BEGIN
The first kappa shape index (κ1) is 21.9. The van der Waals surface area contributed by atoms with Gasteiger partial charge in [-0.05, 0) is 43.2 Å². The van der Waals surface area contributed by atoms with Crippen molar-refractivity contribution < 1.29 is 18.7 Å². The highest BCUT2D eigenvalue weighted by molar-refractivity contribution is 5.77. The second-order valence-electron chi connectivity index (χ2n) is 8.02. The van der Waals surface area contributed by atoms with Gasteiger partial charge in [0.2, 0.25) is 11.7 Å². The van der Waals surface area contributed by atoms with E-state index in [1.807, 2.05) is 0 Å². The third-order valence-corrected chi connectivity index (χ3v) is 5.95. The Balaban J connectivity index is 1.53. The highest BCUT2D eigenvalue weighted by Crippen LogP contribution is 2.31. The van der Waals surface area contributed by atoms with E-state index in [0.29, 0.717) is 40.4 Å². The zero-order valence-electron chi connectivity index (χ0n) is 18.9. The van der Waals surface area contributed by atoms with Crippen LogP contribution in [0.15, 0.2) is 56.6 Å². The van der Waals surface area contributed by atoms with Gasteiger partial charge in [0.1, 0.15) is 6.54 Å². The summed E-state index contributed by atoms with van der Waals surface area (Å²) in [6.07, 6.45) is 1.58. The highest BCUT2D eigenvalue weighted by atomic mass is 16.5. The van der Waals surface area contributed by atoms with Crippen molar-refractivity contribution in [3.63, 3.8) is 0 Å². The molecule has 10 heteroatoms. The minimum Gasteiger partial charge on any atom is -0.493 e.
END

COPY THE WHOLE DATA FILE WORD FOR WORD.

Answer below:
The first kappa shape index (κ1) is 21.9. The van der Waals surface area contributed by atoms with Gasteiger partial charge in [-0.05, 0) is 43.2 Å². The van der Waals surface area contributed by atoms with Crippen molar-refractivity contribution < 1.29 is 18.7 Å². The highest BCUT2D eigenvalue weighted by molar-refractivity contribution is 5.77. The second-order valence-electron chi connectivity index (χ2n) is 8.02. The van der Waals surface area contributed by atoms with Gasteiger partial charge in [0.2, 0.25) is 11.7 Å². The van der Waals surface area contributed by atoms with E-state index in [1.807, 2.05) is 0 Å². The third-order valence-corrected chi connectivity index (χ3v) is 5.95. The Balaban J connectivity index is 1.53. The highest BCUT2D eigenvalue weighted by Crippen LogP contribution is 2.31. The van der Waals surface area contributed by atoms with E-state index in [0.29, 0.717) is 40.4 Å². The zero-order valence-electron chi connectivity index (χ0n) is 18.9. The van der Waals surface area contributed by atoms with Crippen LogP contribution in [0.15, 0.2) is 56.6 Å². The van der Waals surface area contributed by atoms with Gasteiger partial charge in [0.1, 0.15) is 6.54 Å². The summed E-state index contributed by atoms with van der Waals surface area (Å²) in [6.07, 6.45) is 1.58. The highest BCUT2D eigenvalue weighted by atomic mass is 16.5. The van der Waals surface area contributed by atoms with Crippen molar-refractivity contribution in [3.63, 3.8) is 0 Å². The molecule has 10 heteroatoms. The minimum Gasteiger partial charge on any atom is -0.493 e.